In midfield, Fernando protected the back four and gave Joan Jordán and Banega creative license further up the field – Banega particularly enjoyed a strong end to the season, to the extent that many have bemoaned his impending departure to Saudi Arabian side Al-Shabab – at just 32, his recent performances have underlined his ability to perform at the top level for at least another season.
Regarding the final third, the clear stand-out performer is Ocampos, top scorer with 14 league goals and third to only Navas and Banega in the assists chart with three. Sevilla’s greatest weakness is arguably the rest of their forward line.
They have capable performers, but nobody at the level of where the team wants to be – second in the goalscoring charts is Luuk de Jong, with just six league goals to his name. It is a position that will need attention should Sevilla wish to push on – a potential option is Carlos Fernández, a 24-year-old who spent last season on loan from Sevilla at Granada and managed eleven goals in 34 appearances.
Sevilla finished the 2019/20 campaign in fourth position, ten points clear of fifth-placed Villarreal and level on points with third-placed Atlético Madrid. Catching Atléti will be difficult – Diego Simeone predicted a transitional season last summer, and the manner in which his new-look side clicked post-lockdown indicates that they will be better equipped to challenge Madrid and Barcelona next season.
Sevilla’s ambition should be to build on Champions League qualification and create a solidified top four. They have the fourth-highest wage bill after the aforementioned three, just clear of Valencia in fifth – Valencia’s off-field issues at the moment would seemingly preclude their ability to challenge for a top-four spot next season.
Villarreal have recruited well in the off-season, and will be stiff opposition next year alongside Real Sociedad, Athletic Club and Sevilla’s city rivals Real Betis, but the manner of Sevilla’s form should give their supporters cause for optimism. The defeat of Wolves extends their unbeaten run to nineteen games – they haven’t lost since February, a club record. Of those nineteen, they’ve recorded ten victories and eleven clean sheets.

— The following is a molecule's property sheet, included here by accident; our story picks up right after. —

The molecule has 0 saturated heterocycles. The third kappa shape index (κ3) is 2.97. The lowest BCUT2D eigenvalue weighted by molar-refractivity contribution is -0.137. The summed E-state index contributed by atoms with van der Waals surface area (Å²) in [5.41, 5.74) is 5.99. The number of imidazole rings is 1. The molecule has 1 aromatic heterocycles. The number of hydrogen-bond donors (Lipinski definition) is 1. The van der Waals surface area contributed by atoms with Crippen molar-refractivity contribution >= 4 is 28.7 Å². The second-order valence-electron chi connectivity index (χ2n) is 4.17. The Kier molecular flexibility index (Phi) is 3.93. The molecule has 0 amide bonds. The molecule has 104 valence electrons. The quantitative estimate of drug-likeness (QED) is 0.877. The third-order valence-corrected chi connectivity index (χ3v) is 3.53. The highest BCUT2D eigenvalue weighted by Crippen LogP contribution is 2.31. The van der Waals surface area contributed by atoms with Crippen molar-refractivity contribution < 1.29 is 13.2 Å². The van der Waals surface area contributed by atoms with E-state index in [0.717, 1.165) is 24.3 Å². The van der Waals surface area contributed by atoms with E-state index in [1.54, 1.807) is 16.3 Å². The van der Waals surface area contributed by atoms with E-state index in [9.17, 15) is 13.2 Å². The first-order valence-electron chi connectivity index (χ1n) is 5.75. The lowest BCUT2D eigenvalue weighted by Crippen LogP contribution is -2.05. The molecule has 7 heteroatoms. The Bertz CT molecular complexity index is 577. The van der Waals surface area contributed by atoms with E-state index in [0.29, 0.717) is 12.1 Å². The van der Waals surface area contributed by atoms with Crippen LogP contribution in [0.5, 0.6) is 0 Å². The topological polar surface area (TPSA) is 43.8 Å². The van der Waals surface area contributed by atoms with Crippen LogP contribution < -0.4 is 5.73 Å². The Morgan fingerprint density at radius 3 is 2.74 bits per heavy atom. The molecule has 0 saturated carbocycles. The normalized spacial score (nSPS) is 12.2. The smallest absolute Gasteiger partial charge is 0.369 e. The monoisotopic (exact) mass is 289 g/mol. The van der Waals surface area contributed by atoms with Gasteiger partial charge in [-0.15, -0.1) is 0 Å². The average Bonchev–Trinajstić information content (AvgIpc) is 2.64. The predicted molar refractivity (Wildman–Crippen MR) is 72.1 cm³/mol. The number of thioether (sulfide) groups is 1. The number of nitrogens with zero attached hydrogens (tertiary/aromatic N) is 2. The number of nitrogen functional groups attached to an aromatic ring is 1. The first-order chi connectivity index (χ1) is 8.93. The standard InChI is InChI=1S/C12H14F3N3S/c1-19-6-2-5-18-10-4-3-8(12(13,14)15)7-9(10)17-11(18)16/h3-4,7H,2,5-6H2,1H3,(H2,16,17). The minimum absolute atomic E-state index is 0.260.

Perversely, the altered financial landscape due to the global pandemic could actually work in their favour with regards to retaining their star talent this transfer window.
“In a normal scenario, we would be pessimistic about the possibility of [Ocampos and Carlos] leaving because there are clubs with economic strength and those players have attracted a lot of attention,” Monchi pondered this week.
“We are also a club that works as we work [to make a profit in the transfer market], and that’s not going to change. If offers come that are incredible, they will be studied. But in this market, where economic insecurity is so great, I am more optimistic, in quotation marks, that they will stay”.
This final Europa League run, therefore, is an opportunity for Sevilla to lay down a marker and finish a strong season with silverware. Having won the competition a record five times they will enter the final strait with confidence, but seeing off United will be no easy task – according to Transfermarkt, the value of the English side’s squad is almost double Sevilla’s. But as Monchi alluded to, Sevilla do things differently than most in modern football, relying on intelligence and strategy as opposed to financial clout.
“The best thing [about this Sevilla team] is to know that this reality is the result of years of sacrifice and work, of a well-managed club and of a project led by capable people,” observed Spanish journalist Rubén Uría.
“That club exudes identity. Someday the team will lose, a bad streak will come, and a bad season will appear, but the identity of Sevilla is a treasure and it is not a coincidence.
“There are symbols and tradition. A project with leaders. Ambition and self-demand. They can be very proud.”